You should be root to perform these checks since networking affects the whole system, many commands require root privileges.
If you are unsure of what any of these values should be, compare the output of the below commands with the same commands when using DHCP, or ask your Network Administrator.
IP Address and Netmask
Use the command `ifconfig eth0` to ensure you have a valid and correct IP address + Netmask combination. Replace 'eth0' with the appropriate interface for your machine, though it is usually 'eth0'.
The line of interest is the second line, starting with 'inet addr:'. In the above example, our IP Address is '192.168.1.101' and our subnet mask is '255.255.255.0'. Both of these examples are commonly used values.
Ensure you have a default route set; this tells the kernel where to send packets for hosts other than the local network. A default gateway is your Cable or DSL modem.
The last line with both 'Destination' and 'Genmask' set to '0.0.0.0' is the default gateway. In the above example, our default gateway is '192.168.1.1'
DNS servers are what converts domain names into IP Addresses. If you are able to ping IP Addresses outside your network, but not open websites etc then it is likely you have missing or invalid DNS servers configured.
- The 'nameserver' line is the relevant part of this file.
- You may or may not have the 'domain' line.
- There may be additional lines, and/or multiple 'nameserver' lines.
- It is common for your 'nameserver' to be the same as your default gateway (see above).
- If you are unsure, you can usually use Google DNS as your DNS Servers:
nameserver 184.108.40.206 nameserver 220.127.116.11
Test to ensure you can connect "out" one-step at a time. Start by pinging your default gateway. Replace '192.168.1.1' with your default gateway (as shown in `route -rn` from above:
# ping -c4 192.168.1.1 PING 192.168.1.1 (192.168.1.1) 56(84) bytes of data. 64 bytes from 192.168.1.1: icmp_req=1 ttl=64 time=0.193 ms 64 bytes from 192.168.1.1: icmp_req=2 ttl=64 time=0.190 ms 64 bytes from 192.168.1.1: icmp_req=3 ttl=64 time=0.192 ms 64 bytes from 192.168.1.1: icmp_req=4 ttl=64 time=0.189 ms --- 192.168.1.1 ping statistics --- 4 packets transmitted, 4 received, 0% packet loss, time 2999ms rtt min/avg/max/mdev = 0.165/0.184/0.193/0.014 ms
The output above is considered successful; each line starts with "64 bytes from <ip address>". If you instead get errors stating "Destination Host Unreachable" then check and ensure that your IP Address/Netmask and Default Route are all correct.
Ensure this test SUCCEEDS before moving on to further tests!
Next, test if your router is passing traffic to the outside world correctly. Test by pinging a public address by IP Address. Google's DNS servers are good for this test since they respond to ping requests and are easy to remember:
# ping -c4 18.104.22.168 PING 22.214.171.124 (126.96.36.199) 56(84) bytes of data. 64 bytes from 188.8.131.52: icmp_req=1 ttl=51 time=171 ms 64 bytes from 184.108.40.206: icmp_req=2 ttl=51 time=170 ms 64 bytes from 220.127.116.11: icmp_req=3 ttl=51 time=170 ms 64 bytes from 18.104.22.168: icmp_req=4 ttl=51 time=170 ms --- 22.214.171.124 ping statistics --- 4 packets transmitted, 4 received, 0% packet loss, time 3003ms rtt min/avg/max/mdev = 170.290/170.915/171.579/0.461 ms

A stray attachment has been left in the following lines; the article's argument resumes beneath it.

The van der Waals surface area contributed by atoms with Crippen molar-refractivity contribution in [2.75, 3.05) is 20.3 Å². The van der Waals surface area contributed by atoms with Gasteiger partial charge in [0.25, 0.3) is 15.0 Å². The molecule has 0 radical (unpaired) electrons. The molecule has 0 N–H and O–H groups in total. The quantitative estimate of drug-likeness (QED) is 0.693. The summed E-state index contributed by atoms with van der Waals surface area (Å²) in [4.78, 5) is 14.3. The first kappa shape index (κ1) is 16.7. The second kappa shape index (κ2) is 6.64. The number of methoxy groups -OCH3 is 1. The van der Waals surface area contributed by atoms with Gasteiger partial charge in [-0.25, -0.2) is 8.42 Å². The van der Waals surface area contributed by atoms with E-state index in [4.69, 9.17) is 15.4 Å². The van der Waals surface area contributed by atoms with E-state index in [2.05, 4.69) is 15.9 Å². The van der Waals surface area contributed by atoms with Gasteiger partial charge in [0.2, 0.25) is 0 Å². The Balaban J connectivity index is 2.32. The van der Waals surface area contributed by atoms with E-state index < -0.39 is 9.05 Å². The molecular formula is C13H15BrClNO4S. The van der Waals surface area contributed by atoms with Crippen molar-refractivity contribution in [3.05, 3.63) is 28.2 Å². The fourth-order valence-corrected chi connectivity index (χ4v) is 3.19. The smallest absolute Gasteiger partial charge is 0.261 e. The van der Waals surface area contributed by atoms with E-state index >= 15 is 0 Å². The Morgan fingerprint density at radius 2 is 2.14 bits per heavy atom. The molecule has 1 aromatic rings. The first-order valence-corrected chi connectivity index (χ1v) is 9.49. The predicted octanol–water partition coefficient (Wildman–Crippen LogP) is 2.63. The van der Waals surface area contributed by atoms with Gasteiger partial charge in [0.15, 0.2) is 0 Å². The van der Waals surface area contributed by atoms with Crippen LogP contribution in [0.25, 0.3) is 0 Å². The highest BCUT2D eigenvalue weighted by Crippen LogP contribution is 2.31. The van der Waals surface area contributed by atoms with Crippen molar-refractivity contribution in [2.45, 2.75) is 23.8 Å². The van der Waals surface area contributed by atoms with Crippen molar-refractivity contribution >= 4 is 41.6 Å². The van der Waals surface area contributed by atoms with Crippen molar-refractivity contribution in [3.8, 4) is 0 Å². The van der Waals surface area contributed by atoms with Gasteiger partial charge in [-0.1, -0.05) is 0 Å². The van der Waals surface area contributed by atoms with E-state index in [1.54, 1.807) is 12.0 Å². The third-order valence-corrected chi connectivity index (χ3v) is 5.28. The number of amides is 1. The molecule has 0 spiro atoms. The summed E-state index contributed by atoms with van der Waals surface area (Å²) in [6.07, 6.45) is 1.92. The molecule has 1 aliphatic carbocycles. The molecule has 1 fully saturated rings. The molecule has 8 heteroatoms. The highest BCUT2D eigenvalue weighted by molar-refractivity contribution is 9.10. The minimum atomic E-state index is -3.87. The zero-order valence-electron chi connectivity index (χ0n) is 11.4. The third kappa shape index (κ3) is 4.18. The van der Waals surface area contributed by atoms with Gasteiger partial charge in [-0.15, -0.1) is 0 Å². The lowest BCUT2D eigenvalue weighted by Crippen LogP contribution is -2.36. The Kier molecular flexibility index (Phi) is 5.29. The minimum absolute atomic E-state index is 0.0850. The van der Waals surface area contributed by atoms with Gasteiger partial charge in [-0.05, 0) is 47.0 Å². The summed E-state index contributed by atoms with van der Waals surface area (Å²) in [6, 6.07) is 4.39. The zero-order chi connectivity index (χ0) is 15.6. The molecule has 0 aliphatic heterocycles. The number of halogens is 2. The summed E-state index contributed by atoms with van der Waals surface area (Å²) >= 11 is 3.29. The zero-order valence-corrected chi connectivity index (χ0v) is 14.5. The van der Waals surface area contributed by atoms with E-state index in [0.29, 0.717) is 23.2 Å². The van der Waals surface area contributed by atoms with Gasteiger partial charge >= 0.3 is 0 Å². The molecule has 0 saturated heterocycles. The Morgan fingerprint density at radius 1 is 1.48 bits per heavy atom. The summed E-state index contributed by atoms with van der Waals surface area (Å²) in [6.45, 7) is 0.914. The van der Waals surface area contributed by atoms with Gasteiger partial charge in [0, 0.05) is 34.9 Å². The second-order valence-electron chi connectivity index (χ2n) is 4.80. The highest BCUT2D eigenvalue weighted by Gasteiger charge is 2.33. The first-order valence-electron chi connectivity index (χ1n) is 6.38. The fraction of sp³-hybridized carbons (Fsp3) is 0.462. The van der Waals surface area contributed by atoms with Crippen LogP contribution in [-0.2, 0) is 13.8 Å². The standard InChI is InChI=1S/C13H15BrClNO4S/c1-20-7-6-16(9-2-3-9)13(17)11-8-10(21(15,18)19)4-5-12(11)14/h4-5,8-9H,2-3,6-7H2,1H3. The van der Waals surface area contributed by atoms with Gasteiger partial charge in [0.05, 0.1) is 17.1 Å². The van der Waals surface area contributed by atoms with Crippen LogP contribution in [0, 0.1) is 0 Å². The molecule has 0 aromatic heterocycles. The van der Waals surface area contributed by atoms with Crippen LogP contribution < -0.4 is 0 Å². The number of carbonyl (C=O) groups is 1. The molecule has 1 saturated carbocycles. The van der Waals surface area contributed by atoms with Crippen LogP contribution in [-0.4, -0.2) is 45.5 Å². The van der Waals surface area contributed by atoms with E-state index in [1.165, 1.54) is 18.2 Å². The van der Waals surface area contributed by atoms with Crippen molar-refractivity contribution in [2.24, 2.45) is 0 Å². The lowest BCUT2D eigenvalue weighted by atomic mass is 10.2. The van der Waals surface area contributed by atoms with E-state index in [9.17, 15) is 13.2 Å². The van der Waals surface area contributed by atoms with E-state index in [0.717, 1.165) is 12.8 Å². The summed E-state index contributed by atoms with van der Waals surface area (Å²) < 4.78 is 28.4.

Again, the above output is considered successful. If this test fails then it is likely that your PC is configured successfully, but your internet connection is disconnected for some reason.
Test DNS Servers
Check your current DNS servers in /etc/resolv.conf then test them, starting with the first.
Using the `dig` command, send a directed DNS query (using the '@' prefix to tell `dig` which server to ask) to your DNS servers for a DNS record. In this example, our DNS server is '192.168.1.1' and we are asking it for 'archlinux.org'
The important parts to this output are highlighted in bold below, and listed here:
- The "HEADER" line that states the 'status' is 'NOERROR'
- The "flags" line that shows we got 1 'ANSWER'
- It may also be relevant to ensure the 'ANSWER SECTION' provides the correct IP Address (for archlinux.org this is currently 126.96.36.199)
- If you are having performance issues, check the "Query time" value near the bottom. If this is more than ~500ms then there is a network performance issue somewhere that requires further investigation beyond the scope of this wiki article.
# dig @192.168.1.1 archlinux.org ; <<>> DiG 9.8.0 <<>> @192.168.1.1 archlinux.org ; (1 server found) ;; global options: +cmd ;; Got answer: ;; ->>HEADER<<- opcode: QUERY, status: NOERROR, id: 14697 ;; flags: qr rd ra; QUERY: 1, ANSWER: 1, AUTHORITY: 4, ADDITIONAL: 4 ;; QUESTION SECTION: ;archlinux.org. IN A ;; ANSWER SECTION: archlinux.org. 7200 IN A 188.8.131.52 ;; AUTHORITY SECTION: archlinux.org. 61676 IN NS ns4.everydns.net. archlinux.org. 61676 IN NS ns1.everydns.net. archlinux.org. 61676 IN NS ns2.everydns.net. archlinux.org. 61676 IN NS ns3.everydns.net. ;; ADDITIONAL SECTION: ns1.everydns.net. 61675 IN A 184.108.40.206 ns2.everydns.net. 61675 IN A 220.127.116.11 ns3.everydns.net. 61675 IN A 18.104.22.168 ns4.everydns.net. 61675 IN A 22.214.171.124 ;; Query time: 264 msec ;; SERVER: 192.168.1.1#53(192.168.1.1) ;; WHEN: Fri May 20 15:45:17 2011 ;; MSG SIZE rcvd: 195